For the manner in which men live is so different from the way in which they ought to live, that he who leaves the common course for that which he ought to follow will find that it leads him to ruin rather than safety.

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Sunday, November 13, 2011

Popping a saw etch

Enhancing, or popping a saw etch (as I like to call it, because I make up my own terms for stuff), is a bit of an art. It's a picky little task, and I'm still learning it. With my first few saws I didn't even know that I could pop the etch out. They're all waxed up now, so I'm not about to go and strip them to work on the etch. After working on my first few saws, I ran across an article on WK Fine Tools by Bob Sturgeon, here. I wanted to give it a shot because I had a mystery saw with a "Warranted Superior" medallion and a faded etch. Obviously, the WS medallions don't tell you much. In the end, the etch was too far gone to get anything recognizable to learn the origin of the saw. Rats. Currently I've been working on my second Atkins No. 53 and the Simonds from hell. I decided to give it another go, though the etches were very weak to begin with, I was able to improve them. To have gone farther probably would have lead to their complete obliteration. (awesome, I knew I was going to be able to use "obliteration" in a sentence today)

The Simmonds etch. It's hard to get a decent picture. Being careful during the cleaning process of an old saw is the first step. You kinda sorta gotta start out with the intention of keeping as much of the etch intact as possible. As you can see, I wasn't able to restore it to perfection, but hey, this is an old saw and there's only so much you can do. Especially when you consider what square one looked like!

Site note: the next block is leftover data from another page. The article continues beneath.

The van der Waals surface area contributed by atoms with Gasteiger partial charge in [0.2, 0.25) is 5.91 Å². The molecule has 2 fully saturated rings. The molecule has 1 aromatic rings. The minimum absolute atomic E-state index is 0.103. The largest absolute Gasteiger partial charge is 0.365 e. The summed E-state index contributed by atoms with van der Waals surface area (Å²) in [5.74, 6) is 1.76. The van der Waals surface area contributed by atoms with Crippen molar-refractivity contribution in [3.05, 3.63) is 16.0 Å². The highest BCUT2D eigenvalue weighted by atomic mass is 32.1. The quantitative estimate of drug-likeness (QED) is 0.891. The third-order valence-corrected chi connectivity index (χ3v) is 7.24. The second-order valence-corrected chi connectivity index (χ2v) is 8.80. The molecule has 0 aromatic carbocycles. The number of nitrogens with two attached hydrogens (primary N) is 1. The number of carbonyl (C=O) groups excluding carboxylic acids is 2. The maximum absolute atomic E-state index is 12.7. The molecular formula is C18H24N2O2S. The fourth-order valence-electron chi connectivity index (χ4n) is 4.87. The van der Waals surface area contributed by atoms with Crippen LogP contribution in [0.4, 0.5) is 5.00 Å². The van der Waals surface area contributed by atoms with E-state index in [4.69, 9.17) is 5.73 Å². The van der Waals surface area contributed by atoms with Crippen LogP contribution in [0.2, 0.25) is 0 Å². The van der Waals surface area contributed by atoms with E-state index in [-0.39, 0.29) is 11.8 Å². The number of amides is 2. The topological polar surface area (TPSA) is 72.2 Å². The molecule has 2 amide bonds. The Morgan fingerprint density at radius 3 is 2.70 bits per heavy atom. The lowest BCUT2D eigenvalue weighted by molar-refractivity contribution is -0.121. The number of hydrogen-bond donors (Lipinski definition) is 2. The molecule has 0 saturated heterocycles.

The right half of the Atkins No. 53 etch. Part of it was worn away too far to save. Of my three Atkins saws, this is the only one that shows enough of this part of the etch to make anything out.

The main part of the Atkins etch. Still pretty faint, but it's visable.
I only made two changes to the method outlined in Mr. Sturgeon's article.  First, I believed that 400 grit might be too aggressive since the etches were so faint. I chose to use 600 grit instead. The brass darkening solution did its job well. The Atkins saw shown here has the strongest of the three that I have. The other two are way beyond saving. A good wipe down with mineral spirits and a coat of wax are all that remains after this. The darkening solution is going to darken any pits it gets into, but you can sand just a little more once you're away from the etch. My other variance from the article was that I did not coat the entire plate of the saw. That way I can use as little of the solution as possible.


  1. Mark, I'm enjoying what I've read of your blog so far. I followed the link from your post on resawing on SMC. Bob Smalser has many good post on SMC. In one of them he shows his method for raising a etch. I hope to try it one of these days on some of the garage sale saws that keep following me home. Here is the link:
    Paul Saffold

  2. Thanks, Paul! I'll have to try his technique out one of these days as well. I get lots of saws following me home too. It's almost like the Humane Society for tools!